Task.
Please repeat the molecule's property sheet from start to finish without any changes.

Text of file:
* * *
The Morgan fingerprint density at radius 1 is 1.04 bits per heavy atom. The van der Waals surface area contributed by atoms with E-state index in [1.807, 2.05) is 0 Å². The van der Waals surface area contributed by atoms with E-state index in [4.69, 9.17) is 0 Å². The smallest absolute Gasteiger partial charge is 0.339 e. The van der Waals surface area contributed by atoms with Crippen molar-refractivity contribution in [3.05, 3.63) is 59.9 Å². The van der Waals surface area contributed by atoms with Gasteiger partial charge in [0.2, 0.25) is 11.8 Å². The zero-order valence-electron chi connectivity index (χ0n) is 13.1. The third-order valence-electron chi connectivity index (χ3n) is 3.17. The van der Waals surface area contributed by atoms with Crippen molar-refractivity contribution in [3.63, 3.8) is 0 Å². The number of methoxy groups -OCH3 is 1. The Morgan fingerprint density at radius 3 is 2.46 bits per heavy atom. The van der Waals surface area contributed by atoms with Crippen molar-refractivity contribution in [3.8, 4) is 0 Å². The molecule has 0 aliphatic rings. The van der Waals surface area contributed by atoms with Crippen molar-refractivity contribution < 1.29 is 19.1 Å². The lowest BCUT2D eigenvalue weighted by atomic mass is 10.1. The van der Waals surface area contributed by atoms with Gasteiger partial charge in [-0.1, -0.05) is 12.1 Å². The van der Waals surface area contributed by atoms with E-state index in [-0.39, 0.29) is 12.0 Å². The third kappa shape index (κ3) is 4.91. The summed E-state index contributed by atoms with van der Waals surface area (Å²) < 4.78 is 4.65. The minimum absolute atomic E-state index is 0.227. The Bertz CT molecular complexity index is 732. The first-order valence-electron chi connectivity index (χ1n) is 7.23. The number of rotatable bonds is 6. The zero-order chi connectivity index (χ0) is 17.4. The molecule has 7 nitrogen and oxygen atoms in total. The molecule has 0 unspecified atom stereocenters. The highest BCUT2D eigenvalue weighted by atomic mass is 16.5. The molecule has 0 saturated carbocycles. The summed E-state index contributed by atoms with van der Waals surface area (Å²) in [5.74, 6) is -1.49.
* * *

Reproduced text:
The Morgan fingerprint density at radius 1 is 1.04 bits per heavy atom. The van der Waals surface area contributed by atoms with E-state index in [1.807, 2.05) is 0 Å². The van der Waals surface area contributed by atoms with E-state index in [4.69, 9.17) is 0 Å². The smallest absolute Gasteiger partial charge is 0.339 e. The van der Waals surface area contributed by atoms with Crippen molar-refractivity contribution in [3.05, 3.63) is 59.9 Å². The van der Waals surface area contributed by atoms with Gasteiger partial charge in [0.2, 0.25) is 11.8 Å². The zero-order valence-electron chi connectivity index (χ0n) is 13.1. The third-order valence-electron chi connectivity index (χ3n) is 3.17. The van der Waals surface area contributed by atoms with Crippen molar-refractivity contribution in [3.63, 3.8) is 0 Å². The number of methoxy groups -OCH3 is 1. The Morgan fingerprint density at radius 3 is 2.46 bits per heavy atom. The van der Waals surface area contributed by atoms with Crippen molar-refractivity contribution in [3.8, 4) is 0 Å². The molecule has 0 aliphatic rings. The van der Waals surface area contributed by atoms with Crippen molar-refractivity contribution < 1.29 is 19.1 Å². The lowest BCUT2D eigenvalue weighted by atomic mass is 10.1. The van der Waals surface area contributed by atoms with Gasteiger partial charge in [-0.1, -0.05) is 12.1 Å². The van der Waals surface area contributed by atoms with E-state index in [-0.39, 0.29) is 12.0 Å². The third kappa shape index (κ3) is 4.91. The summed E-state index contributed by atoms with van der Waals surface area (Å²) < 4.78 is 4.65. The minimum absolute atomic E-state index is 0.227. The Bertz CT molecular complexity index is 732. The first-order valence-electron chi connectivity index (χ1n) is 7.23. The number of rotatable bonds is 6. The zero-order chi connectivity index (χ0) is 17.4. The molecule has 7 nitrogen and oxygen atoms in total. The molecule has 0 unspecified atom stereocenters. The highest BCUT2D eigenvalue weighted by atomic mass is 16.5. The molecule has 0 saturated carbocycles. The summed E-state index contributed by atoms with van der Waals surface area (Å²) in [5.74, 6) is -1.49.